Austria feels big. Huge landscapes as soon as you’re over the border and a few fairly big climbs too. The farmland is extremely tidy and productive, more of a German approach as you would expect, but the driving could not be more different. We were both shocked at the confident and competitive driving style, watching countless sports cars and motorbikes racing through villages as well as on the main roads and whilst the promised cycle routes were there, unfortunately they tended to be on the same race track.
Our first night’s camping brought jacket potatoes from a German family on a cycling holiday and then thieves who visited the three tents in our fields in the night. Nothing taken from us, but the couple next to us lost a bottle of wine and 50 Euros before they were disturbed and chased off. We chatted to the police in the morning before setting off along the most popular cycle route in Europe – the Donauradweg / Danube Cycle Route.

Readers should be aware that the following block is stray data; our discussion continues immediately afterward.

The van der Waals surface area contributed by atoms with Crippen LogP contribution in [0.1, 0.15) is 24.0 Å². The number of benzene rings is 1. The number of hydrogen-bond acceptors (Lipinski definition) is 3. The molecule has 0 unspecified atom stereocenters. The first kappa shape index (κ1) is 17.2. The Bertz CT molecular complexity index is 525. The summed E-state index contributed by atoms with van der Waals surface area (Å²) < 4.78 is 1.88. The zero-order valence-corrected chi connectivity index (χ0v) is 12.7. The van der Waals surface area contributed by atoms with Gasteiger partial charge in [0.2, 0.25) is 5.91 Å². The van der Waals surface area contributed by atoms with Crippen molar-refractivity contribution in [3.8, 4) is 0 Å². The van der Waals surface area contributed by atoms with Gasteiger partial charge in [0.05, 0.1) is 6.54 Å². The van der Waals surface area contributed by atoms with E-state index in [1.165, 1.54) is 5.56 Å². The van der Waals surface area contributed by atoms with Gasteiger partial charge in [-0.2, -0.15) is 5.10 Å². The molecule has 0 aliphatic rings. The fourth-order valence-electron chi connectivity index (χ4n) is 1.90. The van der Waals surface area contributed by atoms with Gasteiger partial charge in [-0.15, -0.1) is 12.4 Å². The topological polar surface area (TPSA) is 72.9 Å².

The riding is easy, mostly on asphalt and much of it alongside the river. We expected it to be busy but we passed very few cyclists, the occasional walker and a duck or two. After the Czech mountains, it was like having a day off with the verges bursting with Spring colours, but we still stopped early; another campsite / hostel to ourselves. We’ve been rain dodging our way through and getting better at it judging by tales of fellow campers.
The Danube Cycle Route got us through Vienna without emerging from the riverside and from there took us virtually all the way to the Slovakian border on a safe, flat, strip of tarmac on a flood defence bank, surrounded by green – fields, woodland and waterways. Sounds idyllic and in many ways it was, but its homogenous nature could also send you mad!